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The Double Flat Stack

by Andy Lovseth

It was late 2007, and Western Washington University was fielding an alumni team at the Sundodger Invitational. It was early on Saturday—round one or two, and I believe we were playing Simon Fraser University. A nice group of lads if ever I'd seen. They had just put a goal in, and I was trotting back to line with Dave Bestock, Ben Wiggins, and Aly Lenon, among others. 

When we arrived to the line, Aly tells me to call a line. Now, I've called hundreds, if not thousands of lines in my time. Calling the 1, the 2, the 3; flat or vertical; defense on the turn—it has become an intuitive discipline. That morning it was cloudy, yet bright. I looked to the sky above, and it struck me like inspiration from the Gods. 

"Alright boys, let's run the double flat stack." 

Now, no one on the line had ever run, let alone heard of, the double flat stack, including myself. I received confused looks and guffaws of incredulity. 

Like Motzart's pen to sheet music, the words from my lips were a seemingly divine revelation. Here's how I remember it best: 

"I'm the one, Ben you're the two. Dave you're the three. You and Reid are the deep stack. Start 50 yards deep. Aly you're the four. You, Brian, and Jack are the short stack; start 25 yards out. You guys are the wickets. You have to stand completely still—we don't want a Berkeley Pick Machine here. Dave, you gotta come screaming through those wickets—sprint as hard as you can—and as soon as you and your defender have cleared the wickets, make a sharp left turn and come across flat for the pass. 

"Reid you clear under to open up the endzone. Aly, as soon as Dave clears those wickets, your running a post route to the back right corner of the endzone. Outside-in flick huck from Dave. Score. Got it? Backhand on a turn." 

More confusion and incredulity. 

We signaled for the pull. My team sets up. It looks beautiful—a 2-3-2 formation. I bring down the pull, center it to Ben. Dave takes his man out and then comes in, busting through the wickets, and curls flat for the pass. Aly takes off and gets a good jump on his man who looks pretty confused. Dave laces a floaty huck out in front of Aly, which gives him an easy catch to run on to in the endzone. Boom, boom, boom. Score.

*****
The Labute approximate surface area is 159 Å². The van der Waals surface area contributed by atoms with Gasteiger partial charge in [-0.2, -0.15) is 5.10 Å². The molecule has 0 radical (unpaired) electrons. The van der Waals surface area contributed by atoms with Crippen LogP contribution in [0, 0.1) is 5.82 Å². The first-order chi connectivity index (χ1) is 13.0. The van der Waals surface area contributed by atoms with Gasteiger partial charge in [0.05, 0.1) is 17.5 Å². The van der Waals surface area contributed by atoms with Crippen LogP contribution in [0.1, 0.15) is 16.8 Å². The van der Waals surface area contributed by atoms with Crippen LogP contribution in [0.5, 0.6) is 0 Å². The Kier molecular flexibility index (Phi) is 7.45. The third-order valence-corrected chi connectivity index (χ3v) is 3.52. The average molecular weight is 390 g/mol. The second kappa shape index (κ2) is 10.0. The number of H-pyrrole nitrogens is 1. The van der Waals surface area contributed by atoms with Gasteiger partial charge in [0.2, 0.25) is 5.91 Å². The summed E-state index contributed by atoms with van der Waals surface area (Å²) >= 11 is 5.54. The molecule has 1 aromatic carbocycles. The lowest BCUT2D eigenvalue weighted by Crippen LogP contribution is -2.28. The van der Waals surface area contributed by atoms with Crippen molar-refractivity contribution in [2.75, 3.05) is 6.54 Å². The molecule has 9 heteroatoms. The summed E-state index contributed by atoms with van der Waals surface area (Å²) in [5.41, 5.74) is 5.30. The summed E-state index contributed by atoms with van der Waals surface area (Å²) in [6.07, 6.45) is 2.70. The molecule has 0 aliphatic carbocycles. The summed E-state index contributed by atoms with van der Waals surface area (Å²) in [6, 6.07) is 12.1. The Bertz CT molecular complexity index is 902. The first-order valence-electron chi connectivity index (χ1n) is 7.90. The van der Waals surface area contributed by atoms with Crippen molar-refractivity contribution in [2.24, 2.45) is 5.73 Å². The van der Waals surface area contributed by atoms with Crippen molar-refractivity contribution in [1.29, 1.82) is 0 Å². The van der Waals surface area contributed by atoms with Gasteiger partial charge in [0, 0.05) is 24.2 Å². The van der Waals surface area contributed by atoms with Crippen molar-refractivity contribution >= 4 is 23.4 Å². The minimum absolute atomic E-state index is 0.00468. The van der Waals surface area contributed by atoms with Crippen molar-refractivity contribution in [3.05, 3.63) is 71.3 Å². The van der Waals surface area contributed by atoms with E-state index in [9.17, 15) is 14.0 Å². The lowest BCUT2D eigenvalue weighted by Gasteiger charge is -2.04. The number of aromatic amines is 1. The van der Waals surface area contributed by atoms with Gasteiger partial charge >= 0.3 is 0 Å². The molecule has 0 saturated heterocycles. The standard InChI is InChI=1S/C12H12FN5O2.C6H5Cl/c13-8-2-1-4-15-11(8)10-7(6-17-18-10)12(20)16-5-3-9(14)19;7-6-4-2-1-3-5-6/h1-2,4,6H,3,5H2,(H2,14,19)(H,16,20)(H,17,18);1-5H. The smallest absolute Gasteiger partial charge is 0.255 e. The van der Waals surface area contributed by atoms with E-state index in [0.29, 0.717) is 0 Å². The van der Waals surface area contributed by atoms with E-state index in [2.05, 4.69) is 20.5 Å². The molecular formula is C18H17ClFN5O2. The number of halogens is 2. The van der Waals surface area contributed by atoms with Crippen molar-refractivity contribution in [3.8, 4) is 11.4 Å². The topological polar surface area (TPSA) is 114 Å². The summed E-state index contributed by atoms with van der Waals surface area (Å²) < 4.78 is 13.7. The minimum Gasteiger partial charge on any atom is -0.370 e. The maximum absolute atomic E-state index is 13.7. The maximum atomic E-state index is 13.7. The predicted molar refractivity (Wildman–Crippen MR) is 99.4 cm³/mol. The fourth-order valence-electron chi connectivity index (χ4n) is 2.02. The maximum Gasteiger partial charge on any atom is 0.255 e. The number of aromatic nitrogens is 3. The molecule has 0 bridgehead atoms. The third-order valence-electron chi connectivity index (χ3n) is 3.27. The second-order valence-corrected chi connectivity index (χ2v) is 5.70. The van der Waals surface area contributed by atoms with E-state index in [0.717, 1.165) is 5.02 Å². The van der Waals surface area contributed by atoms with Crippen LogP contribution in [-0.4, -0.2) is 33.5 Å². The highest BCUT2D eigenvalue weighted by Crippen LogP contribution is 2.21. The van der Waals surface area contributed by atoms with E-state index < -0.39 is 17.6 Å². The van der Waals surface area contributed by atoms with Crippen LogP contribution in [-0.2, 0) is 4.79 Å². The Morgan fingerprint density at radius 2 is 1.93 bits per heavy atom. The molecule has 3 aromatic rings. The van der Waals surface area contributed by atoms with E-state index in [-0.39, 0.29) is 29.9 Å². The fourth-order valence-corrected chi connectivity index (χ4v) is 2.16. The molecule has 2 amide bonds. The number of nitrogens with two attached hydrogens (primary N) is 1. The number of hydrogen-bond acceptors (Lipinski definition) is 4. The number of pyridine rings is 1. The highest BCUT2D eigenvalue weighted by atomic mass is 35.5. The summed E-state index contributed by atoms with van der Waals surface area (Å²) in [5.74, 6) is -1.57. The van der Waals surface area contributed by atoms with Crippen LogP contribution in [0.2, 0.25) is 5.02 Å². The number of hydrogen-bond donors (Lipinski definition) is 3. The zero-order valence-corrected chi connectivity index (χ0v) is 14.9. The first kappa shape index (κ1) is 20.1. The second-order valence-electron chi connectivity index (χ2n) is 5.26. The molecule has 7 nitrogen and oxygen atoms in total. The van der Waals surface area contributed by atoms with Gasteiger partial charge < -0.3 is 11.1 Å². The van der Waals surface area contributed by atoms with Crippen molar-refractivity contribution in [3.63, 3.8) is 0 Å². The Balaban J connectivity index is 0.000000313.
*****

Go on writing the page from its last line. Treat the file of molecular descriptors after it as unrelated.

If only that's how it actually turned out. Alas, I had centered the disc to Ben who had (somewhat predictably) jammed the pass to Dave as he was just arriving at the wickets, not after he had curled. Dave's defender got a hand on the disc, and we were on D. We ended up getting the disc back and scoring that point, but the double flat stack had failed. 

So what can we learn from this story? Well, first, never call Ben Wiggins as the 2. Second, creativity and experimentation should be embraced, whether in offensives sets or plays. We've all been running the same stacks and defenses for twenty years. Mix it up a little. You could have good idea, which might turn into a great idea, which could potentially turn into a championship idea. Hey, it worked for Furious George and the "single" flat stack. Three UPA Club Championships later, it's looking like one of the best ideas yet. 

huddle Issue 22 Set Plays

Tuesday, July 28th, 2009

Selecting Plays For Your Team
by Lou Burruss

Simplicity, Creativity
by Lindsey Hack

The Double Flat Stack
by Andy Lovseth

Great Play(er)s
by Ted Munter

Secrecy & Spying In Ultimate
by Charlie Reznikoff

by Adam Sigelman

Point Guard Options
by Ben Wiggins

The Benefits Of Theft
by Seth Wiggins





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